The U.S. Securities and Exchange Commission (SEC) keeps pumping the brakes on exchange traded funds (ETFs) based on BTC spot trades, spoiling the Coinbase (NASDAQ: COIN) digital asset exchange’s hopes of reversing its downward spiral.
On Friday (30), the Wall Street Journal reported that the SEC believes the flurry of ETF applications it has received in recent weeks are “inadequate” and thus not likely to receive the regulator’s stamp of approval. The WSJ quoted sources saying the SEC maintains that the applications “aren’t sufficiently clear and comprehensive.”
The BlackRock investment giant filed its BTC ETF application last month, a move that was swiftly followed by Fidelity Investments. Numerous other firms, including Cathie Wood’s Ark Investment Management, promptly revised and resubmitted their previously rejected spot ETF applications.
The SEC rejected these prior efforts in part based on the flagrant wash trading of BTC that occurs on digital asset exchanges, which leave a spot-based ETF highly vulnerable to manipulation. The fact that the majority of all BTC spot trades now occur on the criminal entity known as Binance—and the overwhelming majority of these trades are made with either Tether or Justin Sun’s TUSD stablecoin, both of which feature reserve assets that are suspected of being vaporware—doesn’t give the SEC confidence that this situation has improved.
BlackRock thought it had untied this Gordian knot by proposing a “surveillance-sharing agreement” whereby the Nasdaq exchange—on which the spot-based ETF was to list—would be provided with real-time data from the platform on which BTC trades would occur.
But the SEC reportedly viewed this move as insufficient, in part because BlackRock didn’t specify the digital asset exchange that would be conducting this surveillance. The Nasdaq-listed CoinBase, which BlackRock intends to use to custody the BTC tokens on which its ETF will be based, was officially named the surveillance partner of several ETFs in late Friday re-filings of applications. Considering the SEC is suing Coinbase, this could prove hella awkward.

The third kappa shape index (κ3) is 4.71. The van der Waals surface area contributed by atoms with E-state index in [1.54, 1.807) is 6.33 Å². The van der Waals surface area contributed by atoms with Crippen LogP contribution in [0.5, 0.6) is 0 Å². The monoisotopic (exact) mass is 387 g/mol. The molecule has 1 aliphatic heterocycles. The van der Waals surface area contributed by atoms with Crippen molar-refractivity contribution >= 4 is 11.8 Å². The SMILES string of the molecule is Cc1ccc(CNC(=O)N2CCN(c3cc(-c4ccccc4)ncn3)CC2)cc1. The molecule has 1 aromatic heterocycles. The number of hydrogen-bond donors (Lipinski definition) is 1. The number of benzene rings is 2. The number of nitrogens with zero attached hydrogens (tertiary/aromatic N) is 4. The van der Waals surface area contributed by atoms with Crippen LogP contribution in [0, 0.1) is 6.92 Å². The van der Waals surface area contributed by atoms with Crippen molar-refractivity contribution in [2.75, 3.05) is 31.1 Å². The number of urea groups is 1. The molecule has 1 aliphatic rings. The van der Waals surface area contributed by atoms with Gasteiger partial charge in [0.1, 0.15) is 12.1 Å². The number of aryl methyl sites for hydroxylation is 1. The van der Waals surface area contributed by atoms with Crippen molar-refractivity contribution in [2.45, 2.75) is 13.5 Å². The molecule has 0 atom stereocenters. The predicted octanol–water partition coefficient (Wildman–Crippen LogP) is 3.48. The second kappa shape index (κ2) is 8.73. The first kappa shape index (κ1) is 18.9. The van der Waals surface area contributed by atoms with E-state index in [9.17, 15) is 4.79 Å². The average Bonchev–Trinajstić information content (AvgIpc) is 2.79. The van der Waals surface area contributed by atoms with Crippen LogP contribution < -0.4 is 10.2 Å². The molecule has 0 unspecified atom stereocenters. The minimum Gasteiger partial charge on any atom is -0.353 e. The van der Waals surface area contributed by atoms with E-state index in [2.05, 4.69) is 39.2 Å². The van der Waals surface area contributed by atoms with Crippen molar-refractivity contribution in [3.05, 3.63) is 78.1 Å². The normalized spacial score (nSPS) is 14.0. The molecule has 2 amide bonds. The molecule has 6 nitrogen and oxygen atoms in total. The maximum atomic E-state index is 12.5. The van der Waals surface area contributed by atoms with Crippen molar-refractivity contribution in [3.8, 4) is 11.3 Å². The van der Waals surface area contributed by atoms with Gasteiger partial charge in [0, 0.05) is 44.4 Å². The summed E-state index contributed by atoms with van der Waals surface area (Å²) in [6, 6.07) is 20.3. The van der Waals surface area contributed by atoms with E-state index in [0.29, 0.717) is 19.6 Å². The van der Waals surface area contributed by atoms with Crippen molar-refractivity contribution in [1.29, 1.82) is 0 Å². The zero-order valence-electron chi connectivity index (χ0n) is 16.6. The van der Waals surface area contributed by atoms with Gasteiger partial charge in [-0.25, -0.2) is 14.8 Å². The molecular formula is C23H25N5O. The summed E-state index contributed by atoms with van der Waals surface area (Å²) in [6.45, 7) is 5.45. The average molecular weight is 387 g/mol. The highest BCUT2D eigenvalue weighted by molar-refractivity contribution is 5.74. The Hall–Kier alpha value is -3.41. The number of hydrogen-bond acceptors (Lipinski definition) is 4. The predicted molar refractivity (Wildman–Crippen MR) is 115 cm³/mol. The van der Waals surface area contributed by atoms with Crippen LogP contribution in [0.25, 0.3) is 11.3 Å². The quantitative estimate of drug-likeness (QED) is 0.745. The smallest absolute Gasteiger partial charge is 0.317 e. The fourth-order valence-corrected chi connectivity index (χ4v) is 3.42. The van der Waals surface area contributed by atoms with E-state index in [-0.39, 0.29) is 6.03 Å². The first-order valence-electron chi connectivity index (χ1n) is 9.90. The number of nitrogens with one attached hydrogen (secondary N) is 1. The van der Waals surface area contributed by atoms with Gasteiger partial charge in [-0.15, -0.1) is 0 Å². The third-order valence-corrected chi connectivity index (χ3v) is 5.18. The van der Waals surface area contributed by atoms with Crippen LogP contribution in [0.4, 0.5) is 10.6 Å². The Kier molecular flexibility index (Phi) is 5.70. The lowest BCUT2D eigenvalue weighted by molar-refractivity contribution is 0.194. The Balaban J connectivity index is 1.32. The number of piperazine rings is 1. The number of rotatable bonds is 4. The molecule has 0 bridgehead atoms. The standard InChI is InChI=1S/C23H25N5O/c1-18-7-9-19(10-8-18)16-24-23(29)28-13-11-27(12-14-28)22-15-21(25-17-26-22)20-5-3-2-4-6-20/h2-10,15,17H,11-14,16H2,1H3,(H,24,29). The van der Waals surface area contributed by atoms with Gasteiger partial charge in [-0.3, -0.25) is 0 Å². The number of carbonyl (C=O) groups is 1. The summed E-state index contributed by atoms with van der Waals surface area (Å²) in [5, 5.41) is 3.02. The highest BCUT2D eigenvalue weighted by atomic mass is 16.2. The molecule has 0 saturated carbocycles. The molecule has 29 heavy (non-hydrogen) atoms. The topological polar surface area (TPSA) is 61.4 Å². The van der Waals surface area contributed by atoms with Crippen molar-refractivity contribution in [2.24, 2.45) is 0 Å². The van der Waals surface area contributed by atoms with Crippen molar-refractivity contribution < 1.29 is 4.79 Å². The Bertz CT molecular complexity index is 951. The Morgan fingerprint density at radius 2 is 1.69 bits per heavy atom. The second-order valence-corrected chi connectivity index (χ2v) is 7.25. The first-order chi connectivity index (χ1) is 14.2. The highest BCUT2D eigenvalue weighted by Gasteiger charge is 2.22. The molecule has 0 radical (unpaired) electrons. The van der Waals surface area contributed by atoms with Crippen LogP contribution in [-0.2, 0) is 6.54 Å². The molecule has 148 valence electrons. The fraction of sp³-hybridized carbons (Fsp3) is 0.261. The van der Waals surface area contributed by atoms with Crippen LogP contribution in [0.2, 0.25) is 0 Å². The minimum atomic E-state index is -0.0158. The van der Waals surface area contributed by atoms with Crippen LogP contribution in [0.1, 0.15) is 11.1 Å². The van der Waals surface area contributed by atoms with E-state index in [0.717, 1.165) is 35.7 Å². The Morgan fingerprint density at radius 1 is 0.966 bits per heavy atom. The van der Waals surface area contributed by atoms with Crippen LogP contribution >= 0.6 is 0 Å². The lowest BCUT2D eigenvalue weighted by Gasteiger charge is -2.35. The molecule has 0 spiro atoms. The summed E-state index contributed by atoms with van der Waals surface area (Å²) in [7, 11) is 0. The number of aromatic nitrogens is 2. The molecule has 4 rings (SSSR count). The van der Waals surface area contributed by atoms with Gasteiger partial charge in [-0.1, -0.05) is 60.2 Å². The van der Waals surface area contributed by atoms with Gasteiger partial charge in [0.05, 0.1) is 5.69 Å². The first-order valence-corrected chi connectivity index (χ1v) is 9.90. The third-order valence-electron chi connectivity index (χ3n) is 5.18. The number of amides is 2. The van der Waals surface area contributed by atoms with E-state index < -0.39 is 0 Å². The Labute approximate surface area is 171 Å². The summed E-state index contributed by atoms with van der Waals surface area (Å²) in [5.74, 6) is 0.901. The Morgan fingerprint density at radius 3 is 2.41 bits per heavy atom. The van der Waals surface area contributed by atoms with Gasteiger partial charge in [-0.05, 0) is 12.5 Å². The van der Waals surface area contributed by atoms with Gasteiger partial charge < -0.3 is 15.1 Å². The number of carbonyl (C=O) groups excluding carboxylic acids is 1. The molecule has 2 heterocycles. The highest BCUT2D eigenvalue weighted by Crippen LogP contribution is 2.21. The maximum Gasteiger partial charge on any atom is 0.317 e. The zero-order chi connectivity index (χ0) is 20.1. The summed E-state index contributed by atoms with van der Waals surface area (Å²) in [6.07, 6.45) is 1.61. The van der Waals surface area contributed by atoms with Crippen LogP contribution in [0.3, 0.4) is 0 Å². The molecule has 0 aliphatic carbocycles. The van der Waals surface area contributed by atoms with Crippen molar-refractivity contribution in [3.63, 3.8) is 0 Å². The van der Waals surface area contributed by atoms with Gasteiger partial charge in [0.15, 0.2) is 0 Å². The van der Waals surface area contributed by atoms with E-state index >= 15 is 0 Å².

BTC maximalists have been salivating at the prospects of a regulator-approved spot-based ETF for years, based on their belief that retail investors who view ‘crypto’ exchanges as rigged casinos run by thieves and scammers would be more likely to take the plunge if they could do so via mainstream brokers.
ETFs based on BTC futures have existed for years, most infamously the Grayscale Investments’ GBTC Trust. But that product’s infamous habit of trading well below the net asset value of its over 600,000 BTC tokens while refusing to let investors cash out while charging those investors excessively high annual fees has taken a lot of shine off the futures ETF sector.
Coinbase optimism misguided
Coinbase’s share price took a major dip in early June following the SEC’s civil suit accusing the exchange of listing unregistered securities and combining the activities of an exchange, broker and clearing agency. But the BlackRock news lit a fire under Coinbase shares, which soared as high as $75 after languishing in the mid-$50 range for most of this year.
Coinbase shares took a hit Friday from the WSJ report but staged a minor rally to close down only 1.2% by end of trading. Sentiment wasn’t helped by a new report from Berenberg analysts that put a target price of just $39 on the stock, based on skepticism that a BTC ETF would fix all of Coinbase’s monetary woes.
Berenberg warned investors that the SEC’s suit against Coinbase—and related actions simultaneously filed by 10 state securities regulators—could result in orders to halt Coinbase’s lucrative staking program. The resulting loss of staking revenue would far outstrip any gains made from the BlackRock custody arrangement.
Coinbase’s staking program involves the USDC stablecoin, on which Coinbase has partnered with Circle. While USDC escaped mention in the SEC’s civil suit, the possibility that it could later be lumped in with the other unregistered securities the SEC has charged Coinbase with unlawfully listing is yet another issue that investors are forced to contemplate.
There’s also the distinct possibility that the SEC might declare that BTC is also a security, based on the centralized control exerted over the token by the BTC Core developers, as well as the fact that Core’s imposition of the controversial SegWit update effectively created an entirely new token that was then airdropped to users of the forked chain. Which would poke a mighty big hole in everyone’s ETF fantasies.
You’re not the boss of me (or anything, apparently)